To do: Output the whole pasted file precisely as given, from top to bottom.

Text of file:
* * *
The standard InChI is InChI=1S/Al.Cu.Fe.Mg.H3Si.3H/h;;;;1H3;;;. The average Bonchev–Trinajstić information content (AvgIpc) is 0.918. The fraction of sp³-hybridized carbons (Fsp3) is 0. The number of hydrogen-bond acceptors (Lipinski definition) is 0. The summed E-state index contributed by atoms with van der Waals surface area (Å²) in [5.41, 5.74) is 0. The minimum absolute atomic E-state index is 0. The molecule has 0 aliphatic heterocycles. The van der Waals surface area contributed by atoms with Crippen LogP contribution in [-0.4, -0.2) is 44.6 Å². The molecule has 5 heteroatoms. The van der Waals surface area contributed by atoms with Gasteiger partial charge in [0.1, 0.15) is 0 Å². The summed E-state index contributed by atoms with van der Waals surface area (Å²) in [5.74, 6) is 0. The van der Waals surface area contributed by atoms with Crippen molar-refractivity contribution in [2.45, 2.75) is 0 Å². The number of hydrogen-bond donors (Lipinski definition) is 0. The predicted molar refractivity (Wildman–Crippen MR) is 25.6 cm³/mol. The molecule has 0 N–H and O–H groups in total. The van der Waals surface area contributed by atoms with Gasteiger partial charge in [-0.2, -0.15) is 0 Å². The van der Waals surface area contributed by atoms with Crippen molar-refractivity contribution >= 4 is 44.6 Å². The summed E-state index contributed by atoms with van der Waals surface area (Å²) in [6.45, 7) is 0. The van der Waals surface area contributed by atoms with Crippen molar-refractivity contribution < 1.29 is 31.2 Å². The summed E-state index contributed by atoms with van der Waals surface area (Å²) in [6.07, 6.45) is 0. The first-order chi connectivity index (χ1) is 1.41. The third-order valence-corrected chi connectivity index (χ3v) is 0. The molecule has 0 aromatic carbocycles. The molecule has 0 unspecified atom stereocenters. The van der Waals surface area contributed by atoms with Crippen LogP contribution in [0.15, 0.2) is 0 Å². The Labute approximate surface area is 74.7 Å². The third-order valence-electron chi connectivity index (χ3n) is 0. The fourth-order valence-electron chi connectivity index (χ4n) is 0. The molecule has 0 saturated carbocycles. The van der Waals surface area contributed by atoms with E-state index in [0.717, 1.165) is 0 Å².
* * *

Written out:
The standard InChI is InChI=1S/Al.Cu.Fe.Mg.H3Si.3H/h;;;;1H3;;;. The average Bonchev–Trinajstić information content (AvgIpc) is 0.918. The fraction of sp³-hybridized carbons (Fsp3) is 0. The number of hydrogen-bond acceptors (Lipinski definition) is 0. The summed E-state index contributed by atoms with van der Waals surface area (Å²) in [5.41, 5.74) is 0. The minimum absolute atomic E-state index is 0. The molecule has 0 aliphatic heterocycles. The van der Waals surface area contributed by atoms with Crippen LogP contribution in [-0.4, -0.2) is 44.6 Å². The molecule has 5 heteroatoms. The van der Waals surface area contributed by atoms with Gasteiger partial charge in [0.1, 0.15) is 0 Å². The summed E-state index contributed by atoms with van der Waals surface area (Å²) in [5.74, 6) is 0. The van der Waals surface area contributed by atoms with Crippen molar-refractivity contribution in [2.45, 2.75) is 0 Å². The number of hydrogen-bond donors (Lipinski definition) is 0. The predicted molar refractivity (Wildman–Crippen MR) is 25.6 cm³/mol. The molecule has 0 N–H and O–H groups in total. The van der Waals surface area contributed by atoms with Gasteiger partial charge in [-0.2, -0.15) is 0 Å². The van der Waals surface area contributed by atoms with Crippen molar-refractivity contribution >= 4 is 44.6 Å². The summed E-state index contributed by atoms with van der Waals surface area (Å²) in [6.45, 7) is 0. The van der Waals surface area contributed by atoms with Crippen molar-refractivity contribution < 1.29 is 31.2 Å². The summed E-state index contributed by atoms with van der Waals surface area (Å²) in [6.07, 6.45) is 0. The first-order chi connectivity index (χ1) is 1.41. The third-order valence-corrected chi connectivity index (χ3v) is 0. The molecule has 0 aromatic carbocycles. The molecule has 0 unspecified atom stereocenters. The van der Waals surface area contributed by atoms with Crippen LogP contribution in [0.15, 0.2) is 0 Å². The Labute approximate surface area is 74.7 Å². The third-order valence-electron chi connectivity index (χ3n) is 0. The fourth-order valence-electron chi connectivity index (χ4n) is 0. The molecule has 0 saturated carbocycles. The van der Waals surface area contributed by atoms with E-state index in [0.717, 1.165) is 0 Å².